Thank you to the listener who sent in this question on the differences with bottled water options. I’m so glad you appreciated my discussion of bottled vs. tap water.
The rules and regulations can be tricky to navigate, so given your expertise, I was thrilled to hear that my discussion of the various water sources was accurate.
Speaking of tricky to navigate, it's something to keep in mind when we start talking about the various bottled water varieties out there. The evidence isn’t as clear as that glass of water treated via reverse osmosis. Instead, the evidence starts to look like a glass of mud.
Alright, I think I overdid that metaphor. Let’s move on…
I’ll get straight to the heart of the question. There are a number of sources that bottling companies can draw their water from. Each of these water sources will have a different composition of minerals. And, yes, these minerals can affect the water’s taste.
The Food and Drug Administration (or, FDA) does have authority to regulate bottled waters, but up to a certain point. I’ll explain. But, first let’s talk about the variety of bottled waters available for purchase:
According to the FDA, water is often classified based on where it was sourced. They use the following main classifications:
- First, well water, which also includes the most fancy-sounding water source – artesian well water. This water comes from an aquifer, which is water found underground. A well is used to draw water out of the aquifer.
- Then, there’s mineral water. This water is also sourced underground source but it’s different from artesian well water because it contains some minerals. The FDA says that in order for something to be called, “mineral water,” it has to have at least 250 parts per million of total dissolved solids, like minerals. Now, these minerals had to have been found in the water naturally. If minerals were added later, say during the bottling process, then it’s not considered mineral water and can’t be labeled as such.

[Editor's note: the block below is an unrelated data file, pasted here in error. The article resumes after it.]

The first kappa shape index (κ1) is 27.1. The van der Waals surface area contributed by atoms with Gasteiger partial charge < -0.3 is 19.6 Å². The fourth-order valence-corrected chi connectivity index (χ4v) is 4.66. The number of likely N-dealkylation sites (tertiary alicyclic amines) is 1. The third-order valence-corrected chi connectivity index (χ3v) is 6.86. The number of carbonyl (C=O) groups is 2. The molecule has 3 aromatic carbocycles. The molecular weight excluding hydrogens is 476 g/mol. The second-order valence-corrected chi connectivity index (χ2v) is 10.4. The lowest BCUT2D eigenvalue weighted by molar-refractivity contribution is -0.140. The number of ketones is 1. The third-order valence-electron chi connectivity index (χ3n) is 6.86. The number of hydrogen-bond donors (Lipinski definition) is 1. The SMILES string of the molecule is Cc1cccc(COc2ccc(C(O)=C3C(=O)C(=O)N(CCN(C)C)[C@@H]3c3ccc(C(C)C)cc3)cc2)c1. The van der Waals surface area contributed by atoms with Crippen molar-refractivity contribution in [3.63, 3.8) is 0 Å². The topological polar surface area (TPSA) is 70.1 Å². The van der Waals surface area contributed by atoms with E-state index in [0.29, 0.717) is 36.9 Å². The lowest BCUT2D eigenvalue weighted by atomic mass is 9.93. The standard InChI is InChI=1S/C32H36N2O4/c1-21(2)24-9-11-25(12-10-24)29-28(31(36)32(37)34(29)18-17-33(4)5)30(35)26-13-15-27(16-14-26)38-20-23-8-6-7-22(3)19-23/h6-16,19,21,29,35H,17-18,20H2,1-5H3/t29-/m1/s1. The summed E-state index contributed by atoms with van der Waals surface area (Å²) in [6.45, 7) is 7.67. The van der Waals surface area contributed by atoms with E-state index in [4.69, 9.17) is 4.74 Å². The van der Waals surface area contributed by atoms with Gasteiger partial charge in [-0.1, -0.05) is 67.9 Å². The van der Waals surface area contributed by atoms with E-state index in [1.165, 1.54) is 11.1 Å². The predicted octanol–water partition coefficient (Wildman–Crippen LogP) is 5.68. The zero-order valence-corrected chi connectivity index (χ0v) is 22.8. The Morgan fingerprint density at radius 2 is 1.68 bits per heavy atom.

- Next, spring water. Here again, this water comes from underground sources. But, because it’s “spring water,” the water must have come from a place where water flows naturally to the surface. So, spring water must be collected only at the spring or by tapping into the underground spring directly underground. If the spring water is being collected underground directly, then the bottled water company has to show evidence that the quality of the water being brought to the surface is the same as the water that naturally flows to the surface.
- Finally, tap water. Yes, good ol’ fashioned tap water. Some bottled water companies will simply bottle up tap water and sell it back to you at an inflated price.
Bottled Water: Who Regulates What?
Now, where it gets interesting is the Environmental Protection Agency (EPA), not the FDA, are the ones that dictate the safety of tap water.
The FDA looks to the EPA to determine which standards should then be applied to bottled waters. But sometimes, based on the FDA’s own assessment, they may differ from the EPA’s water quality standards. It gets even more interesting when we start talking about the other water varieties like seltzer water, sparkling water, soda water, and tonic water.
These aren’t considered bottled waters. Instead, they are classified as… you ready for this? Soft drinks.
It’s because many of these waters have had carbon dioxide added to them to make them fizzy… just like soft drinks. But by being classified as soft drinks, this opens the door for other sweeteners and additives to make their way into these water varieties.
Now, I’m not saying that seltzers and sparkling waters, for example, all contain sweeteners and additives. Instead, we just may need to be more careful about reading the label before buying these products.
What are the health effects of these specialty waters?
What about their health effects? Well, again, it depends.
If we’re consuming products with extra sweeteners and additives, even if it has “water” in its name, that can lead to some unintended health effects. When we look at the health effects of regular soda consumption, like your Cokes and Pepsis, the issue is the sugar content. The carbon dioxide isn’t so much a problem – it’s the sugar. The sugar is what increases risk for tooth decay, obesity, and diabetes. Not the carbonation.
If we start to consume other products labeled as “water” and they still contain some extra additives and sweeteners, they be an improvement over regular soda, but still probably not the healthiest option.
So again, reading the nutrition facts label is probably a good idea. If, on the other hand, the nutrition facts label has zeros across the board – the drink contains 0 calories, 0 g of carbs, 0 g of total sugars, 0 g of added sugars and looking at the ingredients list, it says something like “carbonated water” and that’s it, then you’re good. It might also list some minerals like calcium and magnesium. That’s fine, too. Consuming these types of carbonated waters seem to be perfectly fine for most people.
But, if you start to see ingredients like “inverted cane sugar”, “natural flavors”, “red dye 40” and so on, it may be time to look for another water source.